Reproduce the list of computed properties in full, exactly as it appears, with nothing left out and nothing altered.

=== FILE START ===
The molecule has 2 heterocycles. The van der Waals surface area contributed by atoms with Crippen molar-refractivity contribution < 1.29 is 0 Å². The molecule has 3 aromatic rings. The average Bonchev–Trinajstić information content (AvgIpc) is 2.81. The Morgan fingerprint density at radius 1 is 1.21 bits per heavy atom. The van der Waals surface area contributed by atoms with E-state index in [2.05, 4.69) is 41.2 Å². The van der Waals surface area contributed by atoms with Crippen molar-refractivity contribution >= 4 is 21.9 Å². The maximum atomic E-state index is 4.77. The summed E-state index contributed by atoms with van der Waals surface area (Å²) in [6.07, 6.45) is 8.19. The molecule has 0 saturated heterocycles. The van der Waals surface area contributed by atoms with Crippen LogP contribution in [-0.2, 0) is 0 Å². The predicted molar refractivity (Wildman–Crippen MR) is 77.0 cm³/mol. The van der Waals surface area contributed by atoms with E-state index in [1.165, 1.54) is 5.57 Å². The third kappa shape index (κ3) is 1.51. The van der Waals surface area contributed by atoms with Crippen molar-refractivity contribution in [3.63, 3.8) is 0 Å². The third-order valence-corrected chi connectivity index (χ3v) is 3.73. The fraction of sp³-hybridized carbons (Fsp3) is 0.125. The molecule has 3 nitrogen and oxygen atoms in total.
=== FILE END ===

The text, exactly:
The molecule has 2 heterocycles. The van der Waals surface area contributed by atoms with Crippen molar-refractivity contribution < 1.29 is 0 Å². The molecule has 3 aromatic rings. The average Bonchev–Trinajstić information content (AvgIpc) is 2.81. The Morgan fingerprint density at radius 1 is 1.21 bits per heavy atom. The van der Waals surface area contributed by atoms with E-state index in [2.05, 4.69) is 41.2 Å². The van der Waals surface area contributed by atoms with Crippen molar-refractivity contribution >= 4 is 21.9 Å². The maximum atomic E-state index is 4.77. The summed E-state index contributed by atoms with van der Waals surface area (Å²) in [6.07, 6.45) is 8.19. The molecule has 0 saturated heterocycles. The van der Waals surface area contributed by atoms with Crippen LogP contribution in [-0.2, 0) is 0 Å². The predicted molar refractivity (Wildman–Crippen MR) is 77.0 cm³/mol. The van der Waals surface area contributed by atoms with E-state index in [1.165, 1.54) is 5.57 Å². The third kappa shape index (κ3) is 1.51. The van der Waals surface area contributed by atoms with Crippen molar-refractivity contribution in [3.63, 3.8) is 0 Å². The third-order valence-corrected chi connectivity index (χ3v) is 3.73. The fraction of sp³-hybridized carbons (Fsp3) is 0.125. The molecule has 3 nitrogen and oxygen atoms in total.